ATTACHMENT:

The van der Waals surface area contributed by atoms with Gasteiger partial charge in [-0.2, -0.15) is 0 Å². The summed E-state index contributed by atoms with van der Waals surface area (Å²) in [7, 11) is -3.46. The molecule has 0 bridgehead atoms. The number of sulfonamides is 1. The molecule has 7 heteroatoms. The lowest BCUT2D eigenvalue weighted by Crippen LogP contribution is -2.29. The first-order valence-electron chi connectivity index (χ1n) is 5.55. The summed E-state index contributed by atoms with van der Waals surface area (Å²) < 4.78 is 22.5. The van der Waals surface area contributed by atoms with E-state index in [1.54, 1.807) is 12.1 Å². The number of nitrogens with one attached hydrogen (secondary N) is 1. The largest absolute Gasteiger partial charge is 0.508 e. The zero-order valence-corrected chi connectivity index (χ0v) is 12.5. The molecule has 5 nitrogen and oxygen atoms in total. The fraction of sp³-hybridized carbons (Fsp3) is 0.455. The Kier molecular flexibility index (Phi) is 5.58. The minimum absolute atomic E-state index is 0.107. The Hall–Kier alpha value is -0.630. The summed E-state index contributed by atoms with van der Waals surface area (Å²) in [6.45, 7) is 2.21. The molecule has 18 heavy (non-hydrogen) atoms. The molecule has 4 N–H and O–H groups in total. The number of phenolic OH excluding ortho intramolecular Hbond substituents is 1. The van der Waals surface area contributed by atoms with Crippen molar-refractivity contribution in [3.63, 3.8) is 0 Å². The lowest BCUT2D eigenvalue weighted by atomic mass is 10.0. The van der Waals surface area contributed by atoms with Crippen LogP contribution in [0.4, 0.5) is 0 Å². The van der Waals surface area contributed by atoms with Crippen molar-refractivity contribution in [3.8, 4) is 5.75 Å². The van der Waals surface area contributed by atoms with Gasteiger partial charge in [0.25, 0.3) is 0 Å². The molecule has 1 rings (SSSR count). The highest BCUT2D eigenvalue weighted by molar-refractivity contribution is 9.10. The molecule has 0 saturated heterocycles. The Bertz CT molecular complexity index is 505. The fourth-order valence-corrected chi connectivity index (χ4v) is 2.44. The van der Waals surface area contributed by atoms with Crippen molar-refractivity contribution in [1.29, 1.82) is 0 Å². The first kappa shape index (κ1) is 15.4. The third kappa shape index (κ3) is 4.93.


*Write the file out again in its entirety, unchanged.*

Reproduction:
The van der Waals surface area contributed by atoms with Gasteiger partial charge in [-0.2, -0.15) is 0 Å². The summed E-state index contributed by atoms with van der Waals surface area (Å²) in [7, 11) is -3.46. The molecule has 0 bridgehead atoms. The number of sulfonamides is 1. The molecule has 7 heteroatoms. The lowest BCUT2D eigenvalue weighted by Crippen LogP contribution is -2.29. The first-order valence-electron chi connectivity index (χ1n) is 5.55. The summed E-state index contributed by atoms with van der Waals surface area (Å²) < 4.78 is 22.5. The van der Waals surface area contributed by atoms with E-state index in [1.54, 1.807) is 12.1 Å². The number of nitrogens with one attached hydrogen (secondary N) is 1. The largest absolute Gasteiger partial charge is 0.508 e. The zero-order valence-corrected chi connectivity index (χ0v) is 12.5. The molecule has 5 nitrogen and oxygen atoms in total. The fraction of sp³-hybridized carbons (Fsp3) is 0.455. The Kier molecular flexibility index (Phi) is 5.58. The minimum absolute atomic E-state index is 0.107. The Hall–Kier alpha value is -0.630. The summed E-state index contributed by atoms with van der Waals surface area (Å²) in [6.45, 7) is 2.21. The molecule has 18 heavy (non-hydrogen) atoms. The molecule has 4 N–H and O–H groups in total. The number of phenolic OH excluding ortho intramolecular Hbond substituents is 1. The van der Waals surface area contributed by atoms with Crippen molar-refractivity contribution in [3.63, 3.8) is 0 Å². The lowest BCUT2D eigenvalue weighted by atomic mass is 10.0. The van der Waals surface area contributed by atoms with Crippen LogP contribution in [0.4, 0.5) is 0 Å². The van der Waals surface area contributed by atoms with Crippen molar-refractivity contribution in [3.8, 4) is 5.75 Å². The van der Waals surface area contributed by atoms with Gasteiger partial charge in [0.25, 0.3) is 0 Å². The molecule has 1 rings (SSSR count). The highest BCUT2D eigenvalue weighted by molar-refractivity contribution is 9.10. The molecule has 0 saturated heterocycles. The Bertz CT molecular complexity index is 505. The fourth-order valence-corrected chi connectivity index (χ4v) is 2.44. The van der Waals surface area contributed by atoms with Crippen molar-refractivity contribution in [1.29, 1.82) is 0 Å². The first kappa shape index (κ1) is 15.4. The third kappa shape index (κ3) is 4.93.